Sunday, 29 March 2015


The sharp eyed among you will realise that I ran a race last weekend and did not blog about it.  Shock horror!  Had I lost the ability to type?  Was my internet connection down?  No, I just had a bit of a duff race and didn't feel that I could write about it.  Reading Half Marathon had been marketed as having a 'new route' which was 'fast and flat.'  It didn't seem that different to previous years in terms of hilliness, but I had started the race feeling a bit nauseous and as I ran I felt worse.  I threw up 4 times in 13.1 miles - classy!  By the time I finished I was dehydrated, and I swayed across the finish lines with my vision blurring.  Luckily a friend spotted me and grabbed hold of me so that I didn't add passing out at the finish to puking my guts up around Reading!  My stomach muscles ached and I was disappointed with my time.

The fact that I was disappointed is silly.  This time last year I would have been thrilled with a half marathon time of 1hr 50mins 58secs.  And a bit selfish!  I have friends who can't run because they are ill and injured - I can run, and the weather was beautiful.  I even got a fabulous race photo!

However since Reading whenever I have run, or even thought about running, I have felt sick.  Even running parkrun (about which I want to say a lot so will probably do another blog post) with Freddy yesterday made me feel a bit icky.  There is nothing wrong with me, it is all in my mind - but that doesn't make it any less annoying.  So that's why there was no post Reading blog.

Fast forward to today.  In a fit of enthusiasm earlier in the year I entered the Combe Gibbet to Overton 16 mile cross country race.  "It'll be fun!" people told me.  So I signed up.  My record with cross country this year hasn't been great, I've only done two other races, G1 and G2 - and both of them have resulted in my hurting myself and swearing a lot.  Today, with the clocks going forward during the night, I was glad of an afternoon start.  I thought it might allow the weather to improve.  16 miles in the rain didn't really seem like fun.  We were bussed from Overton to Combe Gibbet, through chocolate box villages along winding roads and arrived at our starting point in a howling wind.  It was a struggle to walk up the hill from the car to the gibbet.  It was, to say the least a somewhat exposed location!  So exposed that a few of the boys, who didn't think to check the wind direction, ended up spraying themselves, and possibly their neighbours, when having a quick pre race pee.  It was funny to watch.

Thankfully we set off down the hill we had struggled up.  The wind was behind us and propelled us forward.  It was hilly but not too steep, the ground underfoot was varied.  We had been informed that the first 5 miles were wet, the second 5 were sticky and the last 5 were bone dry.  And it had, at last, stopped raining - or at least I think it had, the wind was so extreme that it was hard to notice anything else.  I wore a running jacket for the first few miles, then got too warm and tied it around my waist where it acted as an effective sail - sadly not always steering me in the direction I wished to travel.  I threw up twice before 7 miles.  Hmm.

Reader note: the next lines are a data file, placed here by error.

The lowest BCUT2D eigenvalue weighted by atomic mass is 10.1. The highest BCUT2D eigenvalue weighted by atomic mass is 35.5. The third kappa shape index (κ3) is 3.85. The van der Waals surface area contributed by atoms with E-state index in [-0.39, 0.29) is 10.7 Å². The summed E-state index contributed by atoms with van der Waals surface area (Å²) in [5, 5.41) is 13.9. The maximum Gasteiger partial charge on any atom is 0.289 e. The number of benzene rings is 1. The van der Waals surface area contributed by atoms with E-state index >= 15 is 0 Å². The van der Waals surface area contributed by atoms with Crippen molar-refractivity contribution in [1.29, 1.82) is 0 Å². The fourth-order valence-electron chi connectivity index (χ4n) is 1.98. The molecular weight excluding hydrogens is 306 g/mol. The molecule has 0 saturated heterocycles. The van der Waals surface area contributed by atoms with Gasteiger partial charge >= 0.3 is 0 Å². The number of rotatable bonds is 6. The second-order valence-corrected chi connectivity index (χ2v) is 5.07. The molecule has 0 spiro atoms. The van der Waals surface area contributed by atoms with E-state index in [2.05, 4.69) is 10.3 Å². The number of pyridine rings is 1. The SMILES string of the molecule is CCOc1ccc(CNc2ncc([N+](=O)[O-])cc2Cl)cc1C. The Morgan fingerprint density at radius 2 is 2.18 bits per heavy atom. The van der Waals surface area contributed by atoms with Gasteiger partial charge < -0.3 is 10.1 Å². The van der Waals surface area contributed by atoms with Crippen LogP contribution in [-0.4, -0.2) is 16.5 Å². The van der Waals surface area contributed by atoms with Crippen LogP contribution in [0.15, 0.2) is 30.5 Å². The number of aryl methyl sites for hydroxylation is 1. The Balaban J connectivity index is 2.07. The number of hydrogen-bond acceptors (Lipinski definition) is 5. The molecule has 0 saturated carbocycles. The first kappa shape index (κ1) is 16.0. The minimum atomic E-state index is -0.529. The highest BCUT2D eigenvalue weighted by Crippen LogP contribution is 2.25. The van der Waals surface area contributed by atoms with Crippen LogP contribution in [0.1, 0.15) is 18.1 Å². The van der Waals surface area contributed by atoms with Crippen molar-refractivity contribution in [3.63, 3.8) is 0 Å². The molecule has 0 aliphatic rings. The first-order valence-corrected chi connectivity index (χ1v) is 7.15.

Some of the paths were very uneven and slippery.  At 7.5miles I put my left foot down at a daft angle and it twisted under me.  This is the foot I damaged at the end of January.  It hurt.  It hurt a lot.  So much so that I thought I would have to quit.  I thought I would hobble on to the next marshal point and see how I felt.  I don't like quitting, so I was doing the maths in my head to see if I could make the cut off (get to 12 miles by 2hrs 30mins or be taken of the course).  I could, I thought, just.

I got to the next marshal point and found out that it was a mile and a half to the next one (on the other side of the A34 after going through an underpass).  My foot had eased off by some point by the time I got there and the ground here was smoother, so I though I'd carry on.  I was mostly walking at this point, but that was OK, this section was a long gradual hill and with the wind still blowing for NATO I was concentrating on staying upright.  I chatted with a few people as we walked/ran.  The weather was improving but the wind was here to stay!  I got to 12 miles well within the cut off time, and my foot was feeling a bit better.  Still painful, still sore but not agony.  I thought it was just about possible, if I could pick up the pace, to finish in 2hrs 40mins.  The last 4 miles were more downhill than uphill, but the downhill hurt my foot more.

I pushed on.  I was overtaking a lot of the people who had passed me back at 7.5miles - which was nice - and the last section was on road, which meant I didn't have to think about where I was putting my feet.  I ran as fast as I could to make sure I could get that sub 2.40.  As I ran into the finish field there were 2 men ahead of me running together, I picked up the pace and manage to finish between the two of them.  The man I chicked was Steven King - I don't think he was the author!